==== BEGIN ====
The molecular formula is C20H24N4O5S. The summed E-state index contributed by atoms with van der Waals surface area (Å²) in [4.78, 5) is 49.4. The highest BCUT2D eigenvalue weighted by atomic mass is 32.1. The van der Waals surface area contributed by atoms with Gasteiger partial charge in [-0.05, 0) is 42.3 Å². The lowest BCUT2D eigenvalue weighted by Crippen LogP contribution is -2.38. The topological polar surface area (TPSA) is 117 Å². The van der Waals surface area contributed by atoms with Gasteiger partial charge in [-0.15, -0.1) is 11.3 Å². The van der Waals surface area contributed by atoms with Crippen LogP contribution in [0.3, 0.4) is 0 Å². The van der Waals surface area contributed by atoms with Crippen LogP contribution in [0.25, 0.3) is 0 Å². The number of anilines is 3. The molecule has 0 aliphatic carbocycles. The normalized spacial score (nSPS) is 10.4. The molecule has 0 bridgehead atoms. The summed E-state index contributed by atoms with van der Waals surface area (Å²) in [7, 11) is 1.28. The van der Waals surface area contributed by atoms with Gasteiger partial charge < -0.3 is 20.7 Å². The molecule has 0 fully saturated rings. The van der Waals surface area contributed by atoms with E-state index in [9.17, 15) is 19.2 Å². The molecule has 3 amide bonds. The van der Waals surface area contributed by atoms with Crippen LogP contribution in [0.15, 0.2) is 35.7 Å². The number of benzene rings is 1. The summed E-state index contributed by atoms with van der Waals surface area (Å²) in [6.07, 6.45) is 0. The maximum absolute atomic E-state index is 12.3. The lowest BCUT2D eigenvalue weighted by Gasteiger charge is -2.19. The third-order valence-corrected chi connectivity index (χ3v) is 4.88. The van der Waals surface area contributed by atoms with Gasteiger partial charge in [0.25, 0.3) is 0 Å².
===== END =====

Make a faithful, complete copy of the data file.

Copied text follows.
The molecular formula is C20H24N4O5S. The summed E-state index contributed by atoms with van der Waals surface area (Å²) in [4.78, 5) is 49.4. The highest BCUT2D eigenvalue weighted by atomic mass is 32.1. The van der Waals surface area contributed by atoms with Gasteiger partial charge in [-0.05, 0) is 42.3 Å². The lowest BCUT2D eigenvalue weighted by Crippen LogP contribution is -2.38. The topological polar surface area (TPSA) is 117 Å². The van der Waals surface area contributed by atoms with Gasteiger partial charge in [-0.15, -0.1) is 11.3 Å². The van der Waals surface area contributed by atoms with Crippen LogP contribution in [0.3, 0.4) is 0 Å². The van der Waals surface area contributed by atoms with Crippen LogP contribution in [0.25, 0.3) is 0 Å². The number of anilines is 3. The molecule has 0 aliphatic carbocycles. The normalized spacial score (nSPS) is 10.4. The molecule has 0 bridgehead atoms. The summed E-state index contributed by atoms with van der Waals surface area (Å²) in [7, 11) is 1.28. The van der Waals surface area contributed by atoms with Gasteiger partial charge < -0.3 is 20.7 Å². The molecule has 0 fully saturated rings. The van der Waals surface area contributed by atoms with E-state index in [9.17, 15) is 19.2 Å². The molecule has 3 amide bonds. The van der Waals surface area contributed by atoms with Crippen LogP contribution in [0.15, 0.2) is 35.7 Å². The number of benzene rings is 1. The summed E-state index contributed by atoms with van der Waals surface area (Å²) in [6.07, 6.45) is 0. The maximum absolute atomic E-state index is 12.3. The lowest BCUT2D eigenvalue weighted by Gasteiger charge is -2.19. The third-order valence-corrected chi connectivity index (χ3v) is 4.88. The van der Waals surface area contributed by atoms with Gasteiger partial charge in [0.25, 0.3) is 0 Å².